Nov 04, 2005

Americans United for Separation of Church and State has urged the Air Force to adopt guidelines that bar the official sponsorship of religion and coercive forms of proselytization by senior officers and chaplains.

Attorneys with Americans United were invited to comment on proposed guidelines on religious activity by Air Force officials. In a seven-page letter delivered Nov. 2, AU Legal Director Ayesha Khan and Assistant Legal Director Richard Katskee outline a series of recommendations to strengthen and clarify the guidelines.

Khan’s and Katskee’s recommendations include: prohibiting official prayer at any event where attendance is mandatory; adopting a clear rule barring the proselytization of subordinates by senior officers; banning proselytization by chaplains and developing clear guidelines dealing with use of government e-mail system to disseminate religious messages.

Noted Khan and Katskee in the letter to Mary L. Walker, U.S. Air Force general counsel, “There is much in the proposed guidelines that is excellent. But there are also several aspects of the proposed guidelines that give rise to constitutional concerns by misleading individuals or otherwise engendering confusion about the legal requirements for permissible religious expression under the Establishment Clause of the First Amendment to the United States Constitution.”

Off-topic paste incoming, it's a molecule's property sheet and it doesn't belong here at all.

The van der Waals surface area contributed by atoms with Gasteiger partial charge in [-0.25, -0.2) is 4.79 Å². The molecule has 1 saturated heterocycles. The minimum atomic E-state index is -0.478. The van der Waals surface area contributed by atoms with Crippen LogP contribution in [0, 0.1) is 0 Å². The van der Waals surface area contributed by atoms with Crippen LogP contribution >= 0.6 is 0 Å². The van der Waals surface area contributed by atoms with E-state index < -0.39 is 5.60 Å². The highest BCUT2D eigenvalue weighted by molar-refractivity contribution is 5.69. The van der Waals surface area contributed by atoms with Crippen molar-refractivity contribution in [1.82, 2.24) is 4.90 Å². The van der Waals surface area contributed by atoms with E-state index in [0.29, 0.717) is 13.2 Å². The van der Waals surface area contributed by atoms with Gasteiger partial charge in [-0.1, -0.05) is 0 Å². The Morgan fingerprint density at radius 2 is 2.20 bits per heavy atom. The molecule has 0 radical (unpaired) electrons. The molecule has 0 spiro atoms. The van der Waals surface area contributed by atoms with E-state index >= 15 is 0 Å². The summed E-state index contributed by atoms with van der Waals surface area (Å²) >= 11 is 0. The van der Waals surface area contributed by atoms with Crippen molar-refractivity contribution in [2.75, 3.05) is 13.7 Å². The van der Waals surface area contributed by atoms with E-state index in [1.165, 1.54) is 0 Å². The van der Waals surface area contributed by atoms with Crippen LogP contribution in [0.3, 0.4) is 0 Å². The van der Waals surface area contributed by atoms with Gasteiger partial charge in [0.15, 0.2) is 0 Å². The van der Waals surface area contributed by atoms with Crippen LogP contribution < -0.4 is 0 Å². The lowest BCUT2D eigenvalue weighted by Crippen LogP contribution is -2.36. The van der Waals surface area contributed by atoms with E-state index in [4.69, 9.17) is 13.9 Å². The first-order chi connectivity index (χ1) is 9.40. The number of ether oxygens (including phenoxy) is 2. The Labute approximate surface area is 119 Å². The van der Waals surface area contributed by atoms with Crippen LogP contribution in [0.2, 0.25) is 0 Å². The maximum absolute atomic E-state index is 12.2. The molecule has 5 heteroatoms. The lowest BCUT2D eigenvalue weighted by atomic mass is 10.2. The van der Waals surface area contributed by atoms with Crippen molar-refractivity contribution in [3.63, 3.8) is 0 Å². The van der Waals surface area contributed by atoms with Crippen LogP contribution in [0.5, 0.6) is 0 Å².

Earlier this year, Americans United asked Air Force officials to look into allegations of official preference toward evangelical Christianity at the Air Force Academy in Colorado Springs. A team that investigated the atmosphere at the Academy recommended the adoption of guidelines governing religious activity in the Air Force.

The proposed guidelines have been attacked by Religious Right groups and their congressional allies. U.S. Rep. Walter B. Jones (R-N.C.) and 70 members of Congress have written to President George W. Bush, urging him to issue an executive order permitting chaplains to pray in a sectarian manner.

Americans United Executive Director Barry W. Lynn criticized Jones and his supporters for dismissing the need for religious diversity in the military.

“The Air Force exists to defend the country, not spread evangelical Christianity or any other faith,” Lynn said. “We urge the Air Force to adopt guidelines that respect individual religious practice but bar the official promotion of religion.”

Americans United is a religious liberty watchdog group based in Washington, D.C. Founded in 1947, the organization educates Americans about the importance of church-state separation in safeguarding religious freedom.